I find it hard to watch the video below…not because it is gory or violent, but because the shopkeeper’s actions are so amazingly inept. He took an incredible risk for no real return. He’s very lucky he wasn’t killed.
First, go to THIS LINK, watch the video and read the article.
The shopkeeper is confronted by a gun-welding robber. He initially does something very good; he covertly hits the silent panic alarm. But then he does the unimaginable…he grabs a small stick of some sort and begins jabbing the robber with it.
He didn’t hit the guy hard in the head. He didn’t strike to disable the gun arm. He just poked and prodded as the gunman fired off three rounds (which he later determined were blanks). What’s worse is that he took such inane actions while his fiancee was standing right next to him. He wasn’t risking just his own life by acting so recklessly; he was endangering his future wife as well. He got extremely lucky. The gunman eventually “got confused” and left the store.
Closeup of the shopkeeper’s “weapon”
This is what the shopkeeper said he was thinking:
“You hear stories of people who get into trouble for hitting people who have attacked them and I kept thinking ‘If I hit him I might be liable in some way. “So I kept on pushing him back and prodding him with the stick and he seemed to become confused,”
My question to you is : “How much do you value your life?”
For me, concerns about liability and unjustifiably hurting the criminal are secondary. My life comes first. Even if I go bankrupt paying legal fees or have to spend some time in prison, it’s still better than being dead. Don’t let intrusive thoughts of liability occupy your mind when you are fighting for your life.
The even bigger problem is this…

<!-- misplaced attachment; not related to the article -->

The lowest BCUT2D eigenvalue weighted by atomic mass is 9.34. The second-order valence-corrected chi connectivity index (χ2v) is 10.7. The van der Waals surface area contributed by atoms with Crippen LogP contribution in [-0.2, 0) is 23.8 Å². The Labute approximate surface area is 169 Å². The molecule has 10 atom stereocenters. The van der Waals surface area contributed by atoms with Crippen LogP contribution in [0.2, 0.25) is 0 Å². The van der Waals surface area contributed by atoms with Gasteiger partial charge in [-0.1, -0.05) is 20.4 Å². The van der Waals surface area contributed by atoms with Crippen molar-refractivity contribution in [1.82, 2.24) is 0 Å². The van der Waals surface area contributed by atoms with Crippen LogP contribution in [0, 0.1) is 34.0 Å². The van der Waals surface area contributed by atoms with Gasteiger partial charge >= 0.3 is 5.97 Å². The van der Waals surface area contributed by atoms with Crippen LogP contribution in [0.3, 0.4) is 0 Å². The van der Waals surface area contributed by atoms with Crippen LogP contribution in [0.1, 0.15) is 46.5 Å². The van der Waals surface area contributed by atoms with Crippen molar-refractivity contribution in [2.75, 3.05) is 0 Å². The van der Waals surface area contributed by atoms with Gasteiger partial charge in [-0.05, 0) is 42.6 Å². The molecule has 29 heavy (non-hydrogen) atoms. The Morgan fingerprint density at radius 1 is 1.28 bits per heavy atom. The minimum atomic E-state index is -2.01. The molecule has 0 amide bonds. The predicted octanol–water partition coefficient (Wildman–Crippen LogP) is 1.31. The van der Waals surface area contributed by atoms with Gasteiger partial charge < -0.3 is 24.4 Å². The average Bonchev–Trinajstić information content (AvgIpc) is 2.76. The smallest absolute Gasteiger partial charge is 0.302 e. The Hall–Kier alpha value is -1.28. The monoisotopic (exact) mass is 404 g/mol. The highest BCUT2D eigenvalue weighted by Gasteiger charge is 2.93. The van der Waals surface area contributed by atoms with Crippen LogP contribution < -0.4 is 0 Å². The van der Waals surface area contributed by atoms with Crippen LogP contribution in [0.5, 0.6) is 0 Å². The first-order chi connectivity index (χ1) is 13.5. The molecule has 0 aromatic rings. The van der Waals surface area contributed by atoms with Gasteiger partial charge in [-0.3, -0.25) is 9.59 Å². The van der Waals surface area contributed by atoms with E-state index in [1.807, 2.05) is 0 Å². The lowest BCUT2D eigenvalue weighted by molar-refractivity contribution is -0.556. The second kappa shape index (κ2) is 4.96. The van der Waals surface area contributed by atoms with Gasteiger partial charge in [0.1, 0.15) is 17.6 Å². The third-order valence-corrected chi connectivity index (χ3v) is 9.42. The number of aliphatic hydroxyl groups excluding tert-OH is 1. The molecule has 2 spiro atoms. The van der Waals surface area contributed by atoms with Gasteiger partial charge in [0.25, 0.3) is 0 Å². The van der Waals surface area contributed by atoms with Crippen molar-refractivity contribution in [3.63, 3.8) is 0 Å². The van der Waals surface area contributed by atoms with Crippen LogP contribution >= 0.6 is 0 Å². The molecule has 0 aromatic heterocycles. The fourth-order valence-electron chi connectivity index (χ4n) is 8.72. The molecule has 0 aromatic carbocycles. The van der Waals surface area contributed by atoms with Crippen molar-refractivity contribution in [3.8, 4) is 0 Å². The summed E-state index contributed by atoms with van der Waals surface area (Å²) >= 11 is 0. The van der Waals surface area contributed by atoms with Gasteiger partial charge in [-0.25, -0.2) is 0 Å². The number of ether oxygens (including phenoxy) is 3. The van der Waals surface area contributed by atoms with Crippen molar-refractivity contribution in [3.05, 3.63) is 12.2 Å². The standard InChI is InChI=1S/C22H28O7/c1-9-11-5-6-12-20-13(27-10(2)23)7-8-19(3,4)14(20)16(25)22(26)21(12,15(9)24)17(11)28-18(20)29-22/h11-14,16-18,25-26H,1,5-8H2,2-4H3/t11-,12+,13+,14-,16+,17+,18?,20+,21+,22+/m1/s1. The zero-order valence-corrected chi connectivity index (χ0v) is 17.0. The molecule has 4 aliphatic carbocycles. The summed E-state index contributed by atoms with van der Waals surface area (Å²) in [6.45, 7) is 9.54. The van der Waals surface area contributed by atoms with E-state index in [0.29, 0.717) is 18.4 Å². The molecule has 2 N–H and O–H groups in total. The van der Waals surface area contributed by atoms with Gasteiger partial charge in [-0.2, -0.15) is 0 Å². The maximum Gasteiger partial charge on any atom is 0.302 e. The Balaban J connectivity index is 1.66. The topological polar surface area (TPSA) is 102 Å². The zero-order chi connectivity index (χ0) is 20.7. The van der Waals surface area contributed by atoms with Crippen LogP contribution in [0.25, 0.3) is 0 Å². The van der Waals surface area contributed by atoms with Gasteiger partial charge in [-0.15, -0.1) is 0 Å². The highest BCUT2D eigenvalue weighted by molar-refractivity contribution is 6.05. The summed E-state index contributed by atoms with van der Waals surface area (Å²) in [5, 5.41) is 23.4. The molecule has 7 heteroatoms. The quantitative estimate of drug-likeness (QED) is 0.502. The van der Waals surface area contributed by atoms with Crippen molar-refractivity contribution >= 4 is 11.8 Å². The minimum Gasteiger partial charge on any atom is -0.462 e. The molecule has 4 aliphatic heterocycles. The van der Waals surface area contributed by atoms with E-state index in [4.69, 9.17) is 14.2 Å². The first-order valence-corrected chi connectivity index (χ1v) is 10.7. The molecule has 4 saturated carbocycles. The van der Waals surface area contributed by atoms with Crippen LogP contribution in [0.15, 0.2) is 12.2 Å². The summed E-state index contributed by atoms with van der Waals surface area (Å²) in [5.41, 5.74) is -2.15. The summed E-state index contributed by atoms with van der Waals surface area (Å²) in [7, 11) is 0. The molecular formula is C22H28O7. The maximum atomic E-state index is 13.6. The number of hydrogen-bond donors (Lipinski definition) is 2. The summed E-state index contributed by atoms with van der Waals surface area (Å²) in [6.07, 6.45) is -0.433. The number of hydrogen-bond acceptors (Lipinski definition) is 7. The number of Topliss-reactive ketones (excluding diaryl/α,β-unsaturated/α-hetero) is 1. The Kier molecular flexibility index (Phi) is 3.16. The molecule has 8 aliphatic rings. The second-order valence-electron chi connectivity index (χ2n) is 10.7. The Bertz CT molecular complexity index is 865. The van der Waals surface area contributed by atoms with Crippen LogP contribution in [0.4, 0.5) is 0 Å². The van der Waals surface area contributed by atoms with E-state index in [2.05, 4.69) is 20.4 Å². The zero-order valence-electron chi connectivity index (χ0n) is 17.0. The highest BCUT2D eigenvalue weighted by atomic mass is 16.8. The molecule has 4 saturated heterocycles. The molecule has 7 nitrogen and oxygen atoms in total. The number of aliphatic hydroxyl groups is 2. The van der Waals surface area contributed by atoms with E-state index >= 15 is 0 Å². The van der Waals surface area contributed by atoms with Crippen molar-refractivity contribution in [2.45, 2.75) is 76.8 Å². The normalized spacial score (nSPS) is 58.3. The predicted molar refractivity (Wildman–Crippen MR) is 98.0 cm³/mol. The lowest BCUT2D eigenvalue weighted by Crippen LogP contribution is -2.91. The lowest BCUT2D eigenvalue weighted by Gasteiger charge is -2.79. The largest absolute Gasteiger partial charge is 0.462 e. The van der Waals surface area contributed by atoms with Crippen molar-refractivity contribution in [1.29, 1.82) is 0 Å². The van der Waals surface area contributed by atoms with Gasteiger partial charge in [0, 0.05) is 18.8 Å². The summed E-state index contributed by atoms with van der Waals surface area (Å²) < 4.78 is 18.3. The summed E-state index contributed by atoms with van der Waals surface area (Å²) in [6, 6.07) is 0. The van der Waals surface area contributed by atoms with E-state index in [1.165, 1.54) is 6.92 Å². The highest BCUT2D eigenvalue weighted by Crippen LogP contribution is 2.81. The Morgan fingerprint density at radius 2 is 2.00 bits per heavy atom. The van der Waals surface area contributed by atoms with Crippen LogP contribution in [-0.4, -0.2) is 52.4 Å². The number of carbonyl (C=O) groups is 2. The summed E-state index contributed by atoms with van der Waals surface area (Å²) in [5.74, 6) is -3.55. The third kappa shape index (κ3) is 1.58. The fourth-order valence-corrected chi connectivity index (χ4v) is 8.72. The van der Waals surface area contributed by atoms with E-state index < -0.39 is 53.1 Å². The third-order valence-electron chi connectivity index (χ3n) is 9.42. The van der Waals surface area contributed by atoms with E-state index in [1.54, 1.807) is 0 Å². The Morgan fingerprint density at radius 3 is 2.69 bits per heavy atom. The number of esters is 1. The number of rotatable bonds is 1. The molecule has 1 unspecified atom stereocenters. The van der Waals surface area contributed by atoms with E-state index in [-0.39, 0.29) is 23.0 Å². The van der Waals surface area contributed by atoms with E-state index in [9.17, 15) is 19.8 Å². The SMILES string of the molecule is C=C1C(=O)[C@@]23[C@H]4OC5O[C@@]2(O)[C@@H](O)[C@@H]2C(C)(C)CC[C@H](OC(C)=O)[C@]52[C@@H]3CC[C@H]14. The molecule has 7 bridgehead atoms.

The shopkeeper feels good about his actions.
“I’m definitely feeling good because I was able to protect my fiancee and the business I’ve worked so hard for.”
There is a saying in the tactical community: “Good luck reinforces bad tactics.” That holds equally true for police SWAT raids or encounters like this where average citizens fight back against robbers. Because everything turned out OK, the shopkeeper thinks he did the right thing. He didn’t.
If you are ever involved in a situation like this, here are some things to think about:
– Statistically the safest course of action in a robbery is armed resistance. Resisting the robbery by using your own firearm will most likely keep you from getting injured. The next safest option is compliance. Taking on an armed robber with an impact weapon or your bare hands is one of the more dangerous courses of action.
I can’t tell you what to do. You have to make that decision yourself. Think through the possibilities and pre-plan your response. Know what you are going to do BEFORE the robbery occurs and be ready to implement your plan.
– If you do choose to resist, fight with everything you have. Half measures put you in more danger! Don’t poke armed men with sticks! If the shopkeeper would have bashed the robber in the head with all the force he could muster, the problem would have been solved more quickly…and without putting other people in danger.
– Don’t let concerns of liability cloud your judgement. Your life is more important than anything else. Make sure your actions reflect that. You are unlikely to be criminally charged or successfully sued if you act reasonably. If you believe you are likely to suffer serious injury or death at the hands of an attacker, you can legally defend yourself with a firearm or other deadly weapon (at least here in the USA). The coming lawsuit is at best a secondary concern. Save your life first, so that you can be around to handle the aftermath. If you die, no lawsuit will matter.
– Do an honest after action self assessment after any criminal encounter. Take the opportunity to evaluate your actions, figure out alternate strategies, and improve your performance. Don’t let good luck reinforce bad tactics!
Look at videos like this one. Use them to brainstorm options to consider if you are ever in a similar situation. Plan your response and prevail.